'You have to be 50 times smarter.' Understanding Racism with Roosevelt Ducelus


It’s easy to focus on rioting when watching George Floyd protests. It’s harder to understand what it means to grow up black in the U.S. today. This episode of NARA podcast is an attempt to do that.

'For us, we have to be so far up to be at the door. But for the white man the door is just right there,' Roosevelt Ducelus, English language officer in Atlanta explains talking with Karolis Vyšniauskas in Vilnius, Lithuania.

Roosevelt managed to reach the door and open it. He works as a contractor with the US Department of State programs, which is how Karolis met him. He has two master’s degrees and speaks five languages. But he’s spending these days protesting in Atlanta so that other African-Americans would have more equal opportunities.

<p>Roosevelt Ducelus in the Black Lives Matter protests in Atlanta.</p>

Roosevelt Ducelus in the Black Lives Matter protests in Atlanta.

<p>Black Lives Matter solidarity event in Morristown, New Jersey ©Giedrius Paulauskas</p>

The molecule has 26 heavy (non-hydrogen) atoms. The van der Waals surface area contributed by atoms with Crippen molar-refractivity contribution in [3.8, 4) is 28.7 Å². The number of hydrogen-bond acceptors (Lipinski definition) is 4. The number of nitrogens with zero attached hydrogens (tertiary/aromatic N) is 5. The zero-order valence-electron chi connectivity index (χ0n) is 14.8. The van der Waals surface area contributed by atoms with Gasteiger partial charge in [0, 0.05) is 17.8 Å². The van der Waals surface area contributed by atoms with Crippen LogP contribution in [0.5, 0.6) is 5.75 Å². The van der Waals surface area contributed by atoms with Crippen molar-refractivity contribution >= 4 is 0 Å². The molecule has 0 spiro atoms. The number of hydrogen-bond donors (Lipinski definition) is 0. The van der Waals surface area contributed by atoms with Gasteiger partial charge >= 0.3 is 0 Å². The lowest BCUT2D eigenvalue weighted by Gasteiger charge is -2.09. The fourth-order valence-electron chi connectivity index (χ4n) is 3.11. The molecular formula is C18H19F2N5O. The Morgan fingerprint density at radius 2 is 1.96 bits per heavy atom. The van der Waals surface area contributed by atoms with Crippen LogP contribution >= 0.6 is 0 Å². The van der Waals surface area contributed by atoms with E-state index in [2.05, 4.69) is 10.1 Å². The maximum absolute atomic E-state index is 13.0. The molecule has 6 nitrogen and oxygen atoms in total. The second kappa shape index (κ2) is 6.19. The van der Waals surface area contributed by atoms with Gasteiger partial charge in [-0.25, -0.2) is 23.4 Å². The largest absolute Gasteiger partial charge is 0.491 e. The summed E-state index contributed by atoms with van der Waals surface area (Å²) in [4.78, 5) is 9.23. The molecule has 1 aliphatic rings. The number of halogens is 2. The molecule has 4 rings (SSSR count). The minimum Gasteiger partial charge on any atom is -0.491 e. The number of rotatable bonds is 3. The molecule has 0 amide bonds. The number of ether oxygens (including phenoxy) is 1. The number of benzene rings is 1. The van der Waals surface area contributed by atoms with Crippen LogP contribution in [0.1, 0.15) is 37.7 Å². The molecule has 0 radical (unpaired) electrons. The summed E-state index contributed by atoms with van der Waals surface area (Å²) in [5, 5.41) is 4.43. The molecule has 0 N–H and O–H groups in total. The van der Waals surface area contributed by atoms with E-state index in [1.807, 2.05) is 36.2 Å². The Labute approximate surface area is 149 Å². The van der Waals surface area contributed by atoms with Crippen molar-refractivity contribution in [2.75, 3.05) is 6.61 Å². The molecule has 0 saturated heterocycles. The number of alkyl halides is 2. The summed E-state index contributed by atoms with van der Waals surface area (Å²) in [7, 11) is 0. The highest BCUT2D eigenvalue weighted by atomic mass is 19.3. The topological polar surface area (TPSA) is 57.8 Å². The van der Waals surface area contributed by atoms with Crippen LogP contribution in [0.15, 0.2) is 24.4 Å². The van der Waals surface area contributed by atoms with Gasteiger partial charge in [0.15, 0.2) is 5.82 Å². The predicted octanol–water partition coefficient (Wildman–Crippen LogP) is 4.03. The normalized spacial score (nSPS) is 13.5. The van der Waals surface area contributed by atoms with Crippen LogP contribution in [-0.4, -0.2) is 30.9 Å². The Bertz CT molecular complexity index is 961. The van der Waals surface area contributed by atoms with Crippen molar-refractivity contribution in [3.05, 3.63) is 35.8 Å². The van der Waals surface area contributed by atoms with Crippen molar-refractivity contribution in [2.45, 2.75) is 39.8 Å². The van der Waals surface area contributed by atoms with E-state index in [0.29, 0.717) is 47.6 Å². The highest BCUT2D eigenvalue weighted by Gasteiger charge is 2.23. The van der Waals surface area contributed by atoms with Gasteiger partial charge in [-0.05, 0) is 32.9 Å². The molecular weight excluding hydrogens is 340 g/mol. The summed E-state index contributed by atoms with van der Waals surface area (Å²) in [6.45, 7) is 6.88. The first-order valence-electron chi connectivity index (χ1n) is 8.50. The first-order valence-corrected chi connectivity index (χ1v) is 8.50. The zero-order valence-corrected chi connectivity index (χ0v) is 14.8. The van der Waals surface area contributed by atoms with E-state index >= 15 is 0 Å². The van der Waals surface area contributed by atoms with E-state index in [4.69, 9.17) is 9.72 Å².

Black Lives Matter solidarity event in Morristown, New Jersey ©Giedrius Paulauskas

'I have three kids. If I don’t make it better for them, who’s gonna do it?'

This conversation discusses the logic of rioting, the legacy of slavery and why Roosevelt believes that discrimination of black people won’t end until Africa itself is in a better situation.

NARA is a non-profit media organisation. Support our journalism financially:


Subscribe to NARA podcast on Spotify and other podcast platforms.

NARA podcasts can be shared using player‘s embed code or by sharing a link to the original publication on nara.lt website. Thoughts expressed on podcasts may be cited by including a link to the source and in accordance with the Copyright and Related Rights Act.